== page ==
Technology has revolutionized the way in which educational institutions report student learning outcomes (Ketcheson, 2011). An institutional portfolio is a compilation of evidence that shows whether or not the institution’s missions, outcomes and other objectives are being executed. It is proof if the objectives are working or not. These objectives can include curriculum, assessment and other means of realizing outcomes for the institution. This is an important tool for educational administration as it not only provides a way to evaluate students but faculty and staff as well.
Accreditation is pivotal to educational bodies. Therefore, making a system that will make the accreditation easier is always desired. Over time using e-portfolios for the accreditation process has been welcomed on both ends. Accrediting agencies also find a benefit in using institutional portfolios. If e-portfolios are used, then it becomes less cumbersome in sharing information.
Traditional system-wide evaluations are more generalized evaluations that look at education as a whole. This is important as well because as a unit the education system needs to be functioning. However institutional portfolios explore the outcomes of individualized systems. The exploration of individual educational organizations is unique to their outcomes.
A lot of faculty members have noted that the portfolios provide a more authentic approach to assessing learning outcomes. The Collegiate Learning Assessment (CLA) is a popular assessment used within a portfolio, and many institutions have integrated it into their system. They are pleased with the authentic nature of this kind of assessment (Burnett & Williams, 2009). This kind of portfolio will definitely encounter trial and error. However, in order to meet the projected goals, the portfolios must be organized according to the outcomes that are to be met. This type of organization will involve training and research, but it can be accomplished. In order to achieve the authentic manner of sharing data, colleges and universities are using in innovative strategies (Lorenzo & Ittleson, 2005).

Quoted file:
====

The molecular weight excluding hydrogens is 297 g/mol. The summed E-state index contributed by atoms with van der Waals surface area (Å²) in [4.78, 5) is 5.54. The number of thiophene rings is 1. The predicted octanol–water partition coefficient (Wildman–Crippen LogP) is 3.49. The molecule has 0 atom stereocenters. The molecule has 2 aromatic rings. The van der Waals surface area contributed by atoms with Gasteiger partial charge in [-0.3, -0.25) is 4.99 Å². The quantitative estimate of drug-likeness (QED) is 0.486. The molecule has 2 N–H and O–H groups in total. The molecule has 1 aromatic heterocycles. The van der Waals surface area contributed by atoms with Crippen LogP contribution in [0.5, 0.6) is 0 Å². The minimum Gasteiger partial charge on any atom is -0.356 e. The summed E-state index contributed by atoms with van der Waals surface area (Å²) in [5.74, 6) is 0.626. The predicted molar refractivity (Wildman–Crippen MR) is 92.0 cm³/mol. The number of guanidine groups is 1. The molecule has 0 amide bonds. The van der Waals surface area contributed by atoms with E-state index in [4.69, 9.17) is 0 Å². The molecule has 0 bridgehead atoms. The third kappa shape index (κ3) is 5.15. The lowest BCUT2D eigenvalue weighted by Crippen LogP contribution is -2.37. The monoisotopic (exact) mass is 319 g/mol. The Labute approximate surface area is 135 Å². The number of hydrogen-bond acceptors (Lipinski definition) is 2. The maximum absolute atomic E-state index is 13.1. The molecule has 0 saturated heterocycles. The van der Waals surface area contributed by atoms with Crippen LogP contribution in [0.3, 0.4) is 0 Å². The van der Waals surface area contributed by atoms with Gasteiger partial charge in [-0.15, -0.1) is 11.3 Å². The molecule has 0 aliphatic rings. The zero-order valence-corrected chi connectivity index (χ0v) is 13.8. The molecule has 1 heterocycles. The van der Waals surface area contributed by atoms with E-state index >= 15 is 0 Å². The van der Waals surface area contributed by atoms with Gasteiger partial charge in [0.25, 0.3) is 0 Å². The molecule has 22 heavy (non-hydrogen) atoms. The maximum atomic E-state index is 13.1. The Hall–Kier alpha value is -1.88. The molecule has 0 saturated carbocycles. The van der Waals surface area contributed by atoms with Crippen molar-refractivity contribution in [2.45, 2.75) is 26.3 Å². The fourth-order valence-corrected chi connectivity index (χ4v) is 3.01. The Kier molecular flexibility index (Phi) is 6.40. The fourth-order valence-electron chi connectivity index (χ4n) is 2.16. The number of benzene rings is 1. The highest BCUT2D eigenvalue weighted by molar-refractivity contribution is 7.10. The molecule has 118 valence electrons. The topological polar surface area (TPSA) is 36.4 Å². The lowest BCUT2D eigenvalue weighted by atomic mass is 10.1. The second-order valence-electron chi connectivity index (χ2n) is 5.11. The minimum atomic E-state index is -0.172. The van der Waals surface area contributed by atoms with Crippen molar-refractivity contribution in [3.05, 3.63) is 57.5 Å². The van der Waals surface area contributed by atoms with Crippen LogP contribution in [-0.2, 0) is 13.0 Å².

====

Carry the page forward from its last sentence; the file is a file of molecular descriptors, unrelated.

It is argued that creating an institutional portfolio takes a great deal of planning and ongoing support from staff, administrators and faculty. Department profiling is one way that portfolios can be organized. The use of this plan can include, “the effectiveness of curricula, programs, faculty, costs, and institutional support. In addition each profile features an assessment plan, including objectives, plans, tools data, and reflections” (Lorenzo & Ittleson, 2005, p. 5).
Undoubtedly the use of institutional portfolios also has its critics who believe it is another way of asserting control. However, more research has shown that since its onset, institutional portfolios have benefited education. Using them for their intent makes the difference. The ultimate goal has always been about creating ways to better serve students. Student engagement has also been increased by the use of portfolios. It is a way to communicate their student achievement and showcase that learning is taking place (Burnett & Williams, 2009). It is a level of expectation set that students are meeting the objectives and mission of the organization.
- Burnett, M.N. & Williams, J.M. (2009). Institutional uses of rubrics and E-portfolios: Spelman College and Rose-Hulman Institute. Association of American Colleges and Universities. Retrieved from https://www.aacu.org/publications-research/periodicals/institutional-uses-rubrics-and-e-portfolios-spelman-college-and
- Ketcheson, K. A. (2011). Public Accountability and Reporting: What Should Be the Public Part of Accreditation?. New Directions For Higher Education, 2001(113), 83.
- Lorenzo G. & Ittelson, J. (2005). An overview of institutional e-portfolios. Edcuase Learning Initiative. 1-18.